Federal Judge J. Frederick Motz on Tuesday expressed concern about including California in the proposed settlement of more than 100 private antitrust suits against Microsoft.
Maryland Federal District Court Judge J. Frederick Motz on Tuesday expressed concern about including California in the proposed settlement of more than 100 private antitrust suits against Microsoft Corp.
The private antitrust cases were brought against Microsoft last year following the ruling by U.S. District Court Judge Thomas Penfield Jackson that the Redmond, Wash., company had violated two sections of the Sherman Antitrust Act.
Judge Motz has been hearing arguments from parties for and against the proposed settlement, with Microsoft presenting its case on Monday .
Some Californian class-action lawyers have opposed the deal and have asked the Judge to strike down the settlement or allow their lawsuits to proceed separately in California. They feel the settlement negotiated by Microsoft and the other class-action lawyers is a ploy designed to entrench the Windows monopoly while allowing the company to pay only a tiny fraction of what it actually owes consumers.
Microsoft spokesman Jim Desler told eWeek today that Microsoft and lawyers representing plaintiffs from California will meet next Tuesday to see if they can find a way to bring California on board.
"The settlement we have negotiated is a national one and so the judge and all the other parties would like to work towards including California in it," Desler said.
In a meeting with the parties this morning in Baltimore, Motz had expressed concern about including California in the proposed settlement given its objections and, as such, had encouraged the parties to try and resolve the matter, Desler said.
Judge Motz also confirmed his intention to make a decision in the matter fairly quickly, probably within the next two weeks, Desler said.
Microsoft also faces further legal battles this week. On Wednesday the U.S. Senates Judiciary Committee is scheduled to examine the credibility of the proposed antitrust settlement between Microsoft and the federal government. It will hear testimony from the U.S. Justice Department, attorneys general from states in favor and opposed to the settlement, and from a Microsoft executive or lawyer.
Desler said Microsoft would be represented by legal counsel and that no executives would appear before the committee.
Also on Wednesday, Microsoft will file its response to the proposals suggested last week by the nine states and the District of Columbia who refused to sign the settlement between the federal government and Microsoft.
Desler said he expected the software firm to file its proposal sometime in the afternoon following its appearance before the Senate Judiciary Committee.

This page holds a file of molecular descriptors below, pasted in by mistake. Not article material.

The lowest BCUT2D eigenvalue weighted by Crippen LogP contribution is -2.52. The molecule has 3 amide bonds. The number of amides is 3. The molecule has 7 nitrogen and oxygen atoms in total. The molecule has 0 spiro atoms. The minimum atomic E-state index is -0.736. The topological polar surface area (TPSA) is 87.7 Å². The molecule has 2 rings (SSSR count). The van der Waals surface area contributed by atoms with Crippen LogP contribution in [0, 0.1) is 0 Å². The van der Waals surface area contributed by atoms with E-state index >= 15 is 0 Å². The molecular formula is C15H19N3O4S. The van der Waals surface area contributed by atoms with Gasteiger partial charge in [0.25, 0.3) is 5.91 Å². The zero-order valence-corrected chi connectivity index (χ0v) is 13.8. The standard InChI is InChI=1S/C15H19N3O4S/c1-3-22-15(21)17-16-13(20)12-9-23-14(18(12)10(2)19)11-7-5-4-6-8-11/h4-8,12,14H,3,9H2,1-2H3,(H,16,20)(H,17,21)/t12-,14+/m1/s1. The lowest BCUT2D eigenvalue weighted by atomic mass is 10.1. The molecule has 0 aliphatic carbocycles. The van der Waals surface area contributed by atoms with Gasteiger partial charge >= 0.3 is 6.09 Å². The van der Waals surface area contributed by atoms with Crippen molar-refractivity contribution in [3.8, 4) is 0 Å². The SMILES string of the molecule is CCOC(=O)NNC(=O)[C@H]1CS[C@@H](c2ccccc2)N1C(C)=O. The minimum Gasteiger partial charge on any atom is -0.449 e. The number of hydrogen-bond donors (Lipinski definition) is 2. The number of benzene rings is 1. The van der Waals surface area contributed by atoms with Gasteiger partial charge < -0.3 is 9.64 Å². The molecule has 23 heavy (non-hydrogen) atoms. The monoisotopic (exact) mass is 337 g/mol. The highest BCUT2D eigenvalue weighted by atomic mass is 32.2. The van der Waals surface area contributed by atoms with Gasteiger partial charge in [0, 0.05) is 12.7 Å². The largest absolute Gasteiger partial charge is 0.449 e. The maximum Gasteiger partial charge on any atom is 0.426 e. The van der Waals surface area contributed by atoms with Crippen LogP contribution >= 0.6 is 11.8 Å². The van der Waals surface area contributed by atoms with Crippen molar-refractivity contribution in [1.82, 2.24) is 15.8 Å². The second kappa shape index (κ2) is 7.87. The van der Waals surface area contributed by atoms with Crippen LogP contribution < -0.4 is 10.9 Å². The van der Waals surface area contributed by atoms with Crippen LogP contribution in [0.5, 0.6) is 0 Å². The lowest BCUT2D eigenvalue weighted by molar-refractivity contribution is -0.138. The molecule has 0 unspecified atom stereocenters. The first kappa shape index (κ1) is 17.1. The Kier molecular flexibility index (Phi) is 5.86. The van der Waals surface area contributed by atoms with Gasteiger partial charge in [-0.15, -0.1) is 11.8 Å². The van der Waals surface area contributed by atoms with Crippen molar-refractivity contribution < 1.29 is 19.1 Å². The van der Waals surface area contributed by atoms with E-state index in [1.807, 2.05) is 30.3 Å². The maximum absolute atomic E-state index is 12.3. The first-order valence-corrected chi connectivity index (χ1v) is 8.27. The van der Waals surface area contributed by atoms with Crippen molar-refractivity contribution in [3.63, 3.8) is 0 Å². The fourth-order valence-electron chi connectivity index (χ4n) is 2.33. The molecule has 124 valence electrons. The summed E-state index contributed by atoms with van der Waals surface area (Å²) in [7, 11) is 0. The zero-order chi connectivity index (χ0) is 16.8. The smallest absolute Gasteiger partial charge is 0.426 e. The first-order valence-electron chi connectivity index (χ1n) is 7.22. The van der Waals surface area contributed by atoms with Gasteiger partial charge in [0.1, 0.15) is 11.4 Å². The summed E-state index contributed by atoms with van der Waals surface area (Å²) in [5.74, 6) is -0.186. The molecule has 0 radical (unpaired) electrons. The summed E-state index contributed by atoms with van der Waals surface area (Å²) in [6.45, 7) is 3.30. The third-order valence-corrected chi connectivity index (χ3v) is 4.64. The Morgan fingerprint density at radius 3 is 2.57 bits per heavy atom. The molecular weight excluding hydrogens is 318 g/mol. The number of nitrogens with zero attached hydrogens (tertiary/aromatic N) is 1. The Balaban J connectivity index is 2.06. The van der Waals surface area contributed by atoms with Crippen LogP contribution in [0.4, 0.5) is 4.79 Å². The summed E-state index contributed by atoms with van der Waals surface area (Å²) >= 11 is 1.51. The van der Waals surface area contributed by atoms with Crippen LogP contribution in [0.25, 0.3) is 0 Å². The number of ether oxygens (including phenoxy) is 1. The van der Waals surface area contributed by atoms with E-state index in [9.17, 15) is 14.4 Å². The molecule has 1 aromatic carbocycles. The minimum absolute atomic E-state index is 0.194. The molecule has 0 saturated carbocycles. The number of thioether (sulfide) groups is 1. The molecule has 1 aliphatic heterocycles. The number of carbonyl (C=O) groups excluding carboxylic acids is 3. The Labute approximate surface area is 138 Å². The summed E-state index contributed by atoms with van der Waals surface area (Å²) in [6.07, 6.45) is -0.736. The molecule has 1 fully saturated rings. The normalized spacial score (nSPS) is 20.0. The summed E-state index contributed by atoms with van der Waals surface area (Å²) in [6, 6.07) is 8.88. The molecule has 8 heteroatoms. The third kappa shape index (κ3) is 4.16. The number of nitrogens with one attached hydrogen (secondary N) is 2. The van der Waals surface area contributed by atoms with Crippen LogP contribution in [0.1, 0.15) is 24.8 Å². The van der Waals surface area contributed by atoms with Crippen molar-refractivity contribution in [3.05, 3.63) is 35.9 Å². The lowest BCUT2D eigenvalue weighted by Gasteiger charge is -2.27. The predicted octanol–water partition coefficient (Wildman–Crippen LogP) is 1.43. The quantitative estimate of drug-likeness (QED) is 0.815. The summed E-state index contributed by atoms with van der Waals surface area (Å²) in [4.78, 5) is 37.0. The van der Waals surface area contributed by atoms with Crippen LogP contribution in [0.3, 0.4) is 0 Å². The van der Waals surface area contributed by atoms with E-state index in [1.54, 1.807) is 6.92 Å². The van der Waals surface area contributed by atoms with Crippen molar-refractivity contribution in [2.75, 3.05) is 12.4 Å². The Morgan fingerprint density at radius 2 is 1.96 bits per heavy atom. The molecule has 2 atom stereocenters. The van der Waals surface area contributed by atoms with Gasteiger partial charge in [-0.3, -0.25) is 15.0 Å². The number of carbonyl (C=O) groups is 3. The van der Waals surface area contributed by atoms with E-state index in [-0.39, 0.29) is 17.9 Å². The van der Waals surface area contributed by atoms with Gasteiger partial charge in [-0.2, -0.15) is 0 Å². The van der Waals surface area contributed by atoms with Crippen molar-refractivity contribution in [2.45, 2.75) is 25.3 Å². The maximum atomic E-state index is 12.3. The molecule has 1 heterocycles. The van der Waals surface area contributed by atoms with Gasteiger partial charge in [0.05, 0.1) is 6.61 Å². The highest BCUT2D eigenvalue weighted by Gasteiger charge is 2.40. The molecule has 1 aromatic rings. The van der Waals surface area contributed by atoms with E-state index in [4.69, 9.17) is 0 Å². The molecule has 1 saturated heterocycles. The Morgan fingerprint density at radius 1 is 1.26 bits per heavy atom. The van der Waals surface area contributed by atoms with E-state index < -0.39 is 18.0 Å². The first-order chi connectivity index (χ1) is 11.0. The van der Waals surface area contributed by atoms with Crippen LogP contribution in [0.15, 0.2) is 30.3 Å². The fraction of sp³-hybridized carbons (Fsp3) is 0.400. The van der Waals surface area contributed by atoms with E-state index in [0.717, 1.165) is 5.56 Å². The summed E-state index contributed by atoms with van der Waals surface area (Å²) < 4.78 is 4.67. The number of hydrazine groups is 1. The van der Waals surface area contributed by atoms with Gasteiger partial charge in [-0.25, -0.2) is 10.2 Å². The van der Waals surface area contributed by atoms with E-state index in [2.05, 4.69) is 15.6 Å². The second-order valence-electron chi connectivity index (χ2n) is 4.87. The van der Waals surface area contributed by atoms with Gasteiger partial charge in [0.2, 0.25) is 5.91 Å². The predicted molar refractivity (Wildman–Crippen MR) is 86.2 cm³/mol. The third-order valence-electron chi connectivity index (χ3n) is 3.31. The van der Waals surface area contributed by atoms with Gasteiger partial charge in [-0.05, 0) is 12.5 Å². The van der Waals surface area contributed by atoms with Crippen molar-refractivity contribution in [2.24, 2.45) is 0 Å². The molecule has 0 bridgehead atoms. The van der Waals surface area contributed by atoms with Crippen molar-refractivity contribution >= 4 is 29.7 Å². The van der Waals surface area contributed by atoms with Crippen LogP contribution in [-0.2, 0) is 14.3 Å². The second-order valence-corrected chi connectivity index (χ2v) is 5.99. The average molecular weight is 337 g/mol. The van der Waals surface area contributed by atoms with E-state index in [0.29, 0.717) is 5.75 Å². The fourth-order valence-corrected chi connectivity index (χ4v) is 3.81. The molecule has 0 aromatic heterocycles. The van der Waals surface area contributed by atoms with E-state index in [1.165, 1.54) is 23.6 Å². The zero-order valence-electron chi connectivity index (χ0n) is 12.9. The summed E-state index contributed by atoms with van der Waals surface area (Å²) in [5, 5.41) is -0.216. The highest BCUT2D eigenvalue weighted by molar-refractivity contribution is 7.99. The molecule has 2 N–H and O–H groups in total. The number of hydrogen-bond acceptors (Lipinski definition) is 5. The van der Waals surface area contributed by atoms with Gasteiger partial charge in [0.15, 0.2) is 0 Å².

Peter Galli has been a financial/technology reporter for 12 years at leading publications in South Africa, the UK and the US. He has been Investment Editor of South Africa's Business Day Newspaper, the sister publication of the Financial Times of London.
He was also Group Financial Communications Manager for First National Bank, the second largest banking group in South Africa before moving on to become Executive News Editor of Business Report, the largest daily financial newspaper in South Africa, owned by the global Independent Newspapers group.
He was responsible for a national reporting team of 20 based in four bureaus. He also edited and contributed to its weekly technology page, and launched a financial and technology radio service supplying daily news bulletins to the national broadcaster, the South African Broadcasting Corporation, which were then distributed to some 50 radio stations across the country.
He was then transferred to San Francisco as Business Report's U.S. Correspondent to cover Silicon Valley, trade and finance between the US, Europe and emerging markets like South Africa. After serving that role for more than two years, he joined eWeek as a Senior Editor, covering software platforms in August 2000.
He has comprehensively covered Microsoft and its Windows and .Net platforms, as well as the many legal challenges it has faced. He has also focused on Sun Microsystems and its Solaris operating environment, Java and Unix offerings. He covers developments in the open source community, particularly around the Linux kernel and the effects it will have on the enterprise.
He has written extensively about new products for the Linux and Unix platforms, the development of open standards and critically looked at the potential Linux has to offer an alternative operating system and platform to Windows, .Net and Unix-based solutions like Solaris.
His interviews with senior industry executives include Microsoft CEO Steve Ballmer, Linus Torvalds, the original developer of the Linux operating system, Sun CEO Scot McNealy, and Bill Zeitler, a senior vice president at IBM.
For numerous examples of his writing you can search under his name at the eWEEK Website at www.eweek.com.